What is a "smaller capacity" card? I have moved to 8 GB cards, and still have two 4 GB cards. The larger cards work well with my 12 MP DSLR, but when the 24.6 MP "full frame" camera becomes available, it may require going to even larger cards to provide a good number of shots (almost exclusively RAW only) per card. But with 16 and 32 GB cards, do these (8 GB) qualify as "smaller?" I have never had a CF card fail, and have heard of such situations on rarely, and usually with "off brand" cards, so that is not a big concern. Also, you may want to re-think, expand or better describe the options in your little survey (see my original comment regarding where an 8 GB card fits in your options).

Jim Cabezola's picture

A small card is as likely to fail as a large one. Indeed, I've have little 64MB (way back in the day) and 512MB cards fail, whereas none of my 2GB cards have bitten the dust yet. The problem is overblown, I feel, and can be ameliorated simply by backing the cards up to another media storage device during the lulls in shooting.

Pete's picture

I use 8 gig cards but with large RAW files this is only a few hundred photos. If I had to use smaller cards I would be changing all the time.

Jim McEwen's picture

I shoot RAW and use several 2gb CF's. I can index by card a day's shoot or by subject and edit later. And loss, if any, will be minimal.

Will's picture

I try to never remove the CF cards from a camera. The connection holes are so small a speck of dust can cause card failure. Therefore, I use the largest, fastest card available at a given time. I've never lost an image(professional photographer).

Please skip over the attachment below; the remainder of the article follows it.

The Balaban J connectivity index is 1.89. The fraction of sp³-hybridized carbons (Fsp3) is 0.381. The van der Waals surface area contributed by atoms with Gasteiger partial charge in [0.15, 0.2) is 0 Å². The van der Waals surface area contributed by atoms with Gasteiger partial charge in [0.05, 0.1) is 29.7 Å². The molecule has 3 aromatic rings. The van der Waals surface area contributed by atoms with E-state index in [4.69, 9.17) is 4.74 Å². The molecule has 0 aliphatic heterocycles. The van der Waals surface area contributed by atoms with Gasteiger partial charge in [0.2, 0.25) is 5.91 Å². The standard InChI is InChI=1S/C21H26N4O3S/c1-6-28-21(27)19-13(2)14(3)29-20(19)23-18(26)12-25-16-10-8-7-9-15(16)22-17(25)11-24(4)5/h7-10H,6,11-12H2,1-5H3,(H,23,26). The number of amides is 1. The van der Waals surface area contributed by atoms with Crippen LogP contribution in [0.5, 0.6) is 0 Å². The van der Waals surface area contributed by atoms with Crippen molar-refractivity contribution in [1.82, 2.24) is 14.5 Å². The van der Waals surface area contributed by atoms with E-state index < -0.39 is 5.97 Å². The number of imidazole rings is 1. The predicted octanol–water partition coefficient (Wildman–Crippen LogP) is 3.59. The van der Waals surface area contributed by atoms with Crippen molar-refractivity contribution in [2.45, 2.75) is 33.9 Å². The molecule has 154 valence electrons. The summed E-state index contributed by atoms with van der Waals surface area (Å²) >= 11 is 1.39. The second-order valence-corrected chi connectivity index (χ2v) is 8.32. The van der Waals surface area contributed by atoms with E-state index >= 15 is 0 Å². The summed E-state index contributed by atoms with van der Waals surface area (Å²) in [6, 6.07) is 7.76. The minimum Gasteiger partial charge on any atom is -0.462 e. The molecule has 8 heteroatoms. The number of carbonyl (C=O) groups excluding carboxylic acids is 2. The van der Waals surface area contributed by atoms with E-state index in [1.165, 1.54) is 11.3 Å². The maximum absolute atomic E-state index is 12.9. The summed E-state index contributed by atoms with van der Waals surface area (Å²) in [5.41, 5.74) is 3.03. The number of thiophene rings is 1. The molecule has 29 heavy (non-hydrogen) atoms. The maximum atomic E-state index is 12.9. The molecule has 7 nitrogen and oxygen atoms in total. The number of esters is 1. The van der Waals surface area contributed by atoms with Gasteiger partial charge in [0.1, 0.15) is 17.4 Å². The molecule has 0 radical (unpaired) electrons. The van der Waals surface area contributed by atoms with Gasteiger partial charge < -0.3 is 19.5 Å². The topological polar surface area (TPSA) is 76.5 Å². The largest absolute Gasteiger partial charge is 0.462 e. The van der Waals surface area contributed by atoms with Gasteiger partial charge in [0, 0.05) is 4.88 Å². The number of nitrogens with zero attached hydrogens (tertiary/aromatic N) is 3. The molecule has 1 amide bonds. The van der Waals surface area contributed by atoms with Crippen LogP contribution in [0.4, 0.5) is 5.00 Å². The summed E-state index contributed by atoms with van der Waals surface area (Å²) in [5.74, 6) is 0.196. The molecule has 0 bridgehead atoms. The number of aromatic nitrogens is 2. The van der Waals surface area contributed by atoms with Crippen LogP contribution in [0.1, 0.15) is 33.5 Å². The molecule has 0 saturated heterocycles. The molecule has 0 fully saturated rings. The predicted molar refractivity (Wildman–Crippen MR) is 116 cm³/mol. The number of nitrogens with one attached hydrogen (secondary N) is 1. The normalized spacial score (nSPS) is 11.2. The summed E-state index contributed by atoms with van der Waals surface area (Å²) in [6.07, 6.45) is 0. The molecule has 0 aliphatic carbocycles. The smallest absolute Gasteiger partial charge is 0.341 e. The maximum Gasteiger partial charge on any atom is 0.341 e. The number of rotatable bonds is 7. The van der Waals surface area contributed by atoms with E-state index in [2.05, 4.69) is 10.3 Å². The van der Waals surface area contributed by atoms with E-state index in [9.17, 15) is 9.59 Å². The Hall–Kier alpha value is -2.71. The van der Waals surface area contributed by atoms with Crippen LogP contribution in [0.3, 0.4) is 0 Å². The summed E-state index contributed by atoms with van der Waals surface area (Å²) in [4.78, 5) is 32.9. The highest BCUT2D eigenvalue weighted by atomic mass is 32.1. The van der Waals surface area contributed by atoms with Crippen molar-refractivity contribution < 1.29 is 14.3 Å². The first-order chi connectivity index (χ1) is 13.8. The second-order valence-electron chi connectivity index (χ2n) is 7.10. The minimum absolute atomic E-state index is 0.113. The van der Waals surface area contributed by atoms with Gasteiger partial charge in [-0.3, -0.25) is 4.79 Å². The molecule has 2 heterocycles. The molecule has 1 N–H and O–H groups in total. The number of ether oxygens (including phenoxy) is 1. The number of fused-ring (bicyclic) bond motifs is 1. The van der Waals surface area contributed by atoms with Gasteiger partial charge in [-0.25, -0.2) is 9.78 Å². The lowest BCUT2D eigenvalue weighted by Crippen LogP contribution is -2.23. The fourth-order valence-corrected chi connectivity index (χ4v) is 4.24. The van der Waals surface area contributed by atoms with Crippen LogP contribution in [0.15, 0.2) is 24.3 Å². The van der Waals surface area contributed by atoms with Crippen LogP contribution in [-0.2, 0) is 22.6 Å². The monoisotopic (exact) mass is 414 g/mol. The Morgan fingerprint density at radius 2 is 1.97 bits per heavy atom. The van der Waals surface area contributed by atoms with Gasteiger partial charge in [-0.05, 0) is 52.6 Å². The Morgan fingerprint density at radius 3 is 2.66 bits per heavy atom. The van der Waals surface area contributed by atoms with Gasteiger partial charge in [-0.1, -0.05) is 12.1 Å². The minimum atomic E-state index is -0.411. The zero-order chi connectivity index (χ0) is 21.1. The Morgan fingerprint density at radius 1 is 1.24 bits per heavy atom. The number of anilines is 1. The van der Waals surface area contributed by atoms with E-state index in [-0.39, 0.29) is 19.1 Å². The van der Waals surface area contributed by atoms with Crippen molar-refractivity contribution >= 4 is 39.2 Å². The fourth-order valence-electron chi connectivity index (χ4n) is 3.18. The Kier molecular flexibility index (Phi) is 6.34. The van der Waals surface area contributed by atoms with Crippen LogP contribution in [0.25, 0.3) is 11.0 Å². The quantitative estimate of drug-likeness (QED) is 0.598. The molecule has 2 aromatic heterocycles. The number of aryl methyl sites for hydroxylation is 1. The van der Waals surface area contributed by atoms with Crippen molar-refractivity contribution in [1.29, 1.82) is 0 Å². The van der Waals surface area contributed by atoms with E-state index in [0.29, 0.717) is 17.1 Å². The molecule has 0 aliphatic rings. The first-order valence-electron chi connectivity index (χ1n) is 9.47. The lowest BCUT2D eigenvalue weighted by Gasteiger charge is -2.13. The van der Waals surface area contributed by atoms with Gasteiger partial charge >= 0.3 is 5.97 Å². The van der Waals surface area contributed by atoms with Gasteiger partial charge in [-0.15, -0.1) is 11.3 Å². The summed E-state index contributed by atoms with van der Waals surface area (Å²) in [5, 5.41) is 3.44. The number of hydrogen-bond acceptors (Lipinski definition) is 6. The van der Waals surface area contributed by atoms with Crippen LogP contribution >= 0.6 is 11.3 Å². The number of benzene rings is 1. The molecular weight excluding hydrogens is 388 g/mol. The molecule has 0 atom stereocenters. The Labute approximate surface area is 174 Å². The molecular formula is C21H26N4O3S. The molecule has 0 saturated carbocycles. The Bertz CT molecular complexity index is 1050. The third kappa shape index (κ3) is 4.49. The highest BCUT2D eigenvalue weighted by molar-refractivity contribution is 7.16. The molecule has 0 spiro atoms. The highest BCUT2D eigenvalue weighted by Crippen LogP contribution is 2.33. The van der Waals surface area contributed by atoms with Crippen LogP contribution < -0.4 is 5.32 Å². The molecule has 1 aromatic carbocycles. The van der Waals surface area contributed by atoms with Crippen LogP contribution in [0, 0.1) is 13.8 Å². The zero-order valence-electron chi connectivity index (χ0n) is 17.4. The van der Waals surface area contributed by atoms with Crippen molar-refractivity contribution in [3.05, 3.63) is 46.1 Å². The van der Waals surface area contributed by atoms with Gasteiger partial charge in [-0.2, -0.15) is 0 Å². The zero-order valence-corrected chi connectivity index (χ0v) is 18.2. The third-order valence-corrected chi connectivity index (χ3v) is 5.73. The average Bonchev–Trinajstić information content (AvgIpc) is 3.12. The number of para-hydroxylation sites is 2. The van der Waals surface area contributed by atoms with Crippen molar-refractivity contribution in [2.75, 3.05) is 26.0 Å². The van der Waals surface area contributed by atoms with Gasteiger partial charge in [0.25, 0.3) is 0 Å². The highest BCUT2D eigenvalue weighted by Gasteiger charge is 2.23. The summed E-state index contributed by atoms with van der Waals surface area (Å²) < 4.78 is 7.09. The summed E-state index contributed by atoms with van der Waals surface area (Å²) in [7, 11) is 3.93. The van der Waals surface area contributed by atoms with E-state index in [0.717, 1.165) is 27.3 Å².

Pat Wadsworth's picture

I have an A-Data 16GB SDHC card that I have been carrying in my pocket for several months now, with no problems. I carry it inside a tiny SanDisk MicroMate card reader and use it as a USB flash drive. On the basis of my experience to date, I wouldn't expect it to be any less reliable than a smaller capacity card.

Gary C's picture

I used to shoot only on 1GB cards, but it was more to limit my 'shoots' to what would fit on a CD. I've been shooting for a while with 16GB cards and have had no problems or concerns. Just need to separate the photos into storage-size groups now.

Dave Peck's picture

I do not want to take a chance on larger capactiy card failing, if it fails then I have a lot more money invested and lost. I have mostly 1 and 2 gig cards.

Walter Lubzik's picture

We use to put all the photos on one roll of film.

Brooks Bollman's picture

I would never shoot an entire assigment on one roll of film, neither would I use only one memory card.

Bill Sheets's picture